But now we see what turns out to be a general feature of this sort of situation: when we actually have at the fixed point, meaning it is a node, or conifold, singularity on . This means that on its quotient we get a particular type of hyperquotient singularity. We will now study this singularity by the methods of toric geometry.
2.1 The conifold and hyperconifold as toric varieties
We will take the conifold to be described in by the equation
(2) 
This is a toric variety whose fan consists of a single cone, spanned by the vectors
(3) 
We can see that the four vertices lie on a hyperplane; this is equivalent to the statement that the conifold is a noncompact CalabiYau variety.
We can also give homogeneous coordinates for the conifold, following the prescription for toric varieties originally described by Cox: , where the excluded set is given by , and the equivalence relation is
(4) 
The explicit isomorphism between this representation and the hypersurface defined by (2) is given by
(5) 
The hyperconifold singularity is obtained by imposing the equivalence relation , where . Using the above equations we can express this in terms of the coordinates as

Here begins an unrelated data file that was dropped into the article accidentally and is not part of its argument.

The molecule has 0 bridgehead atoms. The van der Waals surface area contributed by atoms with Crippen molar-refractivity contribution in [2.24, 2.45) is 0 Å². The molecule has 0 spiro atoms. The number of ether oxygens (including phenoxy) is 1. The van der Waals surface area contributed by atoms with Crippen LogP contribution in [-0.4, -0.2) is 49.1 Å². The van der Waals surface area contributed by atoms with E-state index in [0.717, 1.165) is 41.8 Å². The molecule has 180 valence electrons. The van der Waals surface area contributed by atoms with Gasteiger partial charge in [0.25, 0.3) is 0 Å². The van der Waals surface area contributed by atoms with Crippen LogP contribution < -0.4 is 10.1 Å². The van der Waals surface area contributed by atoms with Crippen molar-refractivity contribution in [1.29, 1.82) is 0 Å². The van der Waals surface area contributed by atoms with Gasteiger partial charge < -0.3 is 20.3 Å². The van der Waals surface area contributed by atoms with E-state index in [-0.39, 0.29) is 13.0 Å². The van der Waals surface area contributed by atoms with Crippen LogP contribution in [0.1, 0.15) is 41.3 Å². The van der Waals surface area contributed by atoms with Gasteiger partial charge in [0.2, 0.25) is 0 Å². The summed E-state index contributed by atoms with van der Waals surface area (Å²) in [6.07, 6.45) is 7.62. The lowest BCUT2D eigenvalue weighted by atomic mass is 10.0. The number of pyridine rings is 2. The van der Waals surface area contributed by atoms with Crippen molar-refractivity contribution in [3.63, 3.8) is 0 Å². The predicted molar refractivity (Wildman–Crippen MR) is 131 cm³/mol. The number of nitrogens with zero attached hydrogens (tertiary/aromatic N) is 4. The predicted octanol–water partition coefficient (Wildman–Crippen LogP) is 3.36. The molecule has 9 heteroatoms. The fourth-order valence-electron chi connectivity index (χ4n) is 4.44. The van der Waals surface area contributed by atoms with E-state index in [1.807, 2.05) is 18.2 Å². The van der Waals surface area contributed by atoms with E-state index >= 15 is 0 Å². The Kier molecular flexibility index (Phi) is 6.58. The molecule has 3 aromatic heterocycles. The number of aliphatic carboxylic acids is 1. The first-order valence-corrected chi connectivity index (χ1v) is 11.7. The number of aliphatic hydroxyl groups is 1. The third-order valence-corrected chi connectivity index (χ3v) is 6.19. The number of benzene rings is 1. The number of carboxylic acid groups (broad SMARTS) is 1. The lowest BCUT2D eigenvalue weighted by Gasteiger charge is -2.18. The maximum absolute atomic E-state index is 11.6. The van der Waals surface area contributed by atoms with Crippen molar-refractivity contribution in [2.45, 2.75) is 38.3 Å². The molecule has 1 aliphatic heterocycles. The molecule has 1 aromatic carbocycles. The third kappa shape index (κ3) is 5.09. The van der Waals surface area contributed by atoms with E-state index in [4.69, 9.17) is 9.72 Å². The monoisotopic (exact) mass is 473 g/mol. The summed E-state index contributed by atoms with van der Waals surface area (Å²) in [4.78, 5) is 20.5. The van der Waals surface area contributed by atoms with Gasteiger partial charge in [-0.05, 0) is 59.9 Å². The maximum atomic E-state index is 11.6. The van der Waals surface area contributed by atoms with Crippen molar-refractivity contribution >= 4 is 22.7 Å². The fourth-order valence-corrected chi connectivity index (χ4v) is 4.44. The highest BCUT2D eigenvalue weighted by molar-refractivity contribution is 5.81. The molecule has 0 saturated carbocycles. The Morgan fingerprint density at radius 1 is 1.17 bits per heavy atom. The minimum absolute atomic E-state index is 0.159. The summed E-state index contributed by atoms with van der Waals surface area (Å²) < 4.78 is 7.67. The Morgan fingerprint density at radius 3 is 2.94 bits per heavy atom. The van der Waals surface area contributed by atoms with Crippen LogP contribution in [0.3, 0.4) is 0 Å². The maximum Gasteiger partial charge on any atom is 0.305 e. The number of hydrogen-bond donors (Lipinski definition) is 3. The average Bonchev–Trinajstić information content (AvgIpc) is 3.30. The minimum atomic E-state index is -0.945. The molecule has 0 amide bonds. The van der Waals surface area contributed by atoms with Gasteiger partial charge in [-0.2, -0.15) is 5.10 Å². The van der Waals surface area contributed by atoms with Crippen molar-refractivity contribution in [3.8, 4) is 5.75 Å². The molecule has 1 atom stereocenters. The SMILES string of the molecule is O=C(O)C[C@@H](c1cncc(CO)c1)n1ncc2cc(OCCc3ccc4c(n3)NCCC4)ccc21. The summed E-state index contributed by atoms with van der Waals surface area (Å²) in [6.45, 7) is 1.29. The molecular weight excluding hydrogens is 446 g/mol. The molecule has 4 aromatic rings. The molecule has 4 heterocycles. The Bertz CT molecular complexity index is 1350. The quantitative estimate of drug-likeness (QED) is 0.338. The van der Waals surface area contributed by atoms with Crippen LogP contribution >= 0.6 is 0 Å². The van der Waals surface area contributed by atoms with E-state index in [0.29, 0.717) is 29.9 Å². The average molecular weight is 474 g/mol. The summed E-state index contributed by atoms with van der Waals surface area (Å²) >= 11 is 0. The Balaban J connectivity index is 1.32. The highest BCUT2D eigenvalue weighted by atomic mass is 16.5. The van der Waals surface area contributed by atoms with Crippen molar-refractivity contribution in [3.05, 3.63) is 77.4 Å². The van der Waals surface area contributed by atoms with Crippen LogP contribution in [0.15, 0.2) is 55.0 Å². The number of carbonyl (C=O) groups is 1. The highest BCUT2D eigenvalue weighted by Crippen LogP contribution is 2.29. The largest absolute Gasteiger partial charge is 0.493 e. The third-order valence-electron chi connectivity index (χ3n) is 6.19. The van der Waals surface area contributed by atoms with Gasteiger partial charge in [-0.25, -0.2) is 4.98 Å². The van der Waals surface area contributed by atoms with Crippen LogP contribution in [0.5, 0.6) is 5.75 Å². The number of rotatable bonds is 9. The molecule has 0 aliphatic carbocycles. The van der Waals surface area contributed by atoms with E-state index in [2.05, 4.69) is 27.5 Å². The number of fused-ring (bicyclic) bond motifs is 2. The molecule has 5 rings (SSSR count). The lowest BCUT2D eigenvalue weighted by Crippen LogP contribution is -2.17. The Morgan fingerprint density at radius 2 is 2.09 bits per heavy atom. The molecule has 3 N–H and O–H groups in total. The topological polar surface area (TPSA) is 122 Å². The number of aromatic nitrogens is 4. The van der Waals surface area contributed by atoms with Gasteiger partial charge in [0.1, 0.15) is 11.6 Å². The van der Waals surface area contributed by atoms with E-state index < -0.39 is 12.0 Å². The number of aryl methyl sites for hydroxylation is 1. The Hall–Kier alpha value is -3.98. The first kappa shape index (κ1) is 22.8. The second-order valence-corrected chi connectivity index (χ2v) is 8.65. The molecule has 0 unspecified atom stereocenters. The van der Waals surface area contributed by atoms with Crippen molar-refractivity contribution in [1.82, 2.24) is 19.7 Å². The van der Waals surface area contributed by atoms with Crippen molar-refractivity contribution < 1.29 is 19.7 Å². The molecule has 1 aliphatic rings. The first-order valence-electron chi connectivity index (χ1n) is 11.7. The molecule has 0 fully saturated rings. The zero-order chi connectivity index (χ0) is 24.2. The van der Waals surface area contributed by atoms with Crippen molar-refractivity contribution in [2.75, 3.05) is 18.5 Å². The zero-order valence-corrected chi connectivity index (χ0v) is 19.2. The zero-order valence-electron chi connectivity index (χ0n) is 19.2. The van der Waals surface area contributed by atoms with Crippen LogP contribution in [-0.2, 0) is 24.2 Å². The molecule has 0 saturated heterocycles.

This equivalence relation must imposed in addition to the earlier one^{4}^{4}4Note that the power of multiplying can always be chosen to be trivial by simultaneously applying a rescaling from (4).. The resulting variety is again a toric CalabiYau variety; the intersection of its fan with the hyperplane on which the vertices lie is drawn in Figure 1. The singularity could easily be resolved by subdividing the fan, but we will postpone a discussion of resolution of singularities until later. First we want to prove that the example presented here is far from unique.
3 Local hyperconifold singularities in general
The above discussion can be generalised to many other families of multiplyconnected CalabiYau threefolds. To this end consider a CY threefold which, for appropriately chosen complex structure, admits a free holomorphic action by some discrete group . Then there exists a smooth quotient , the deformations of which correspond to invariant deformations of . For simplicity I will herein consider only the case in which is cyclic, . This is not a great restriction, since there seem to be very few free actions of nonAbelian groups on CalabiYau manifolds, and in any case, every nonAbelian group has Abelian subgroups, to which the following discussion applies.
As we have seen for the symmetric quintic, it may be that for special choices of the complex structure of (generally on a codimensionone locus in its moduli space) the action of on will no longer be free. One might expect the resulting singularities on to be simple orbifold singularities, locally of the form . In the case of the quintic though, we actually obtained a quotient of the conifold. We now demonstrate that this is a general phenomenon.
3.1 Analysis of fixed points